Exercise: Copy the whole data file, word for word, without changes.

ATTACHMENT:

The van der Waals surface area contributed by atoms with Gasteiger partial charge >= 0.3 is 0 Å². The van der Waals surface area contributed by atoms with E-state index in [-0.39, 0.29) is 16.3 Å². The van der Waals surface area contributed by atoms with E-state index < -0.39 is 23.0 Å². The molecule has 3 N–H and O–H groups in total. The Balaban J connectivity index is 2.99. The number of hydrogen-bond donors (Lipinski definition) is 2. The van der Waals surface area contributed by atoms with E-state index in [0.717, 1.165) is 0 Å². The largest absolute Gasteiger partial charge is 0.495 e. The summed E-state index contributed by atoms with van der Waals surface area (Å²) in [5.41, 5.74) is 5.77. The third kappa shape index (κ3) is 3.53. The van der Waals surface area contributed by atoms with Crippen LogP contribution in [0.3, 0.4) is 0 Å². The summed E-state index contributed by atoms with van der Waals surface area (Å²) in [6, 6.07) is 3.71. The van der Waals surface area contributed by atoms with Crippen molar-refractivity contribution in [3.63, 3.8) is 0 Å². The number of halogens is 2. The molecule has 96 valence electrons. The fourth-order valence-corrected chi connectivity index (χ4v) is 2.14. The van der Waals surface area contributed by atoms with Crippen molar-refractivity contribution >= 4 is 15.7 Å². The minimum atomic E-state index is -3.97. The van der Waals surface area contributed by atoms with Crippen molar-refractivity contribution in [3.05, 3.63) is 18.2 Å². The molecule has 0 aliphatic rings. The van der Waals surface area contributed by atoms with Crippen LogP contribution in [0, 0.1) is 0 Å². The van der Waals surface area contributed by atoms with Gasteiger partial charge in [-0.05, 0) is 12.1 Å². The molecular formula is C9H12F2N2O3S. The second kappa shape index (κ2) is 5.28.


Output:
The van der Waals surface area contributed by atoms with Gasteiger partial charge >= 0.3 is 0 Å². The van der Waals surface area contributed by atoms with E-state index in [-0.39, 0.29) is 16.3 Å². The van der Waals surface area contributed by atoms with E-state index < -0.39 is 23.0 Å². The molecule has 3 N–H and O–H groups in total. The Balaban J connectivity index is 2.99. The number of hydrogen-bond donors (Lipinski definition) is 2. The van der Waals surface area contributed by atoms with E-state index in [0.717, 1.165) is 0 Å². The largest absolute Gasteiger partial charge is 0.495 e. The summed E-state index contributed by atoms with van der Waals surface area (Å²) in [5.41, 5.74) is 5.77. The third kappa shape index (κ3) is 3.53. The van der Waals surface area contributed by atoms with Crippen LogP contribution in [0.3, 0.4) is 0 Å². The summed E-state index contributed by atoms with van der Waals surface area (Å²) in [6, 6.07) is 3.71. The van der Waals surface area contributed by atoms with Crippen molar-refractivity contribution in [3.63, 3.8) is 0 Å². The number of halogens is 2. The molecule has 96 valence electrons. The fourth-order valence-corrected chi connectivity index (χ4v) is 2.14. The van der Waals surface area contributed by atoms with Crippen molar-refractivity contribution >= 4 is 15.7 Å². The minimum atomic E-state index is -3.97. The van der Waals surface area contributed by atoms with Crippen molar-refractivity contribution in [3.05, 3.63) is 18.2 Å². The molecule has 0 aliphatic rings. The van der Waals surface area contributed by atoms with Crippen LogP contribution in [0, 0.1) is 0 Å². The van der Waals surface area contributed by atoms with Gasteiger partial charge in [-0.05, 0) is 12.1 Å². The molecular formula is C9H12F2N2O3S. The second kappa shape index (κ2) is 5.28.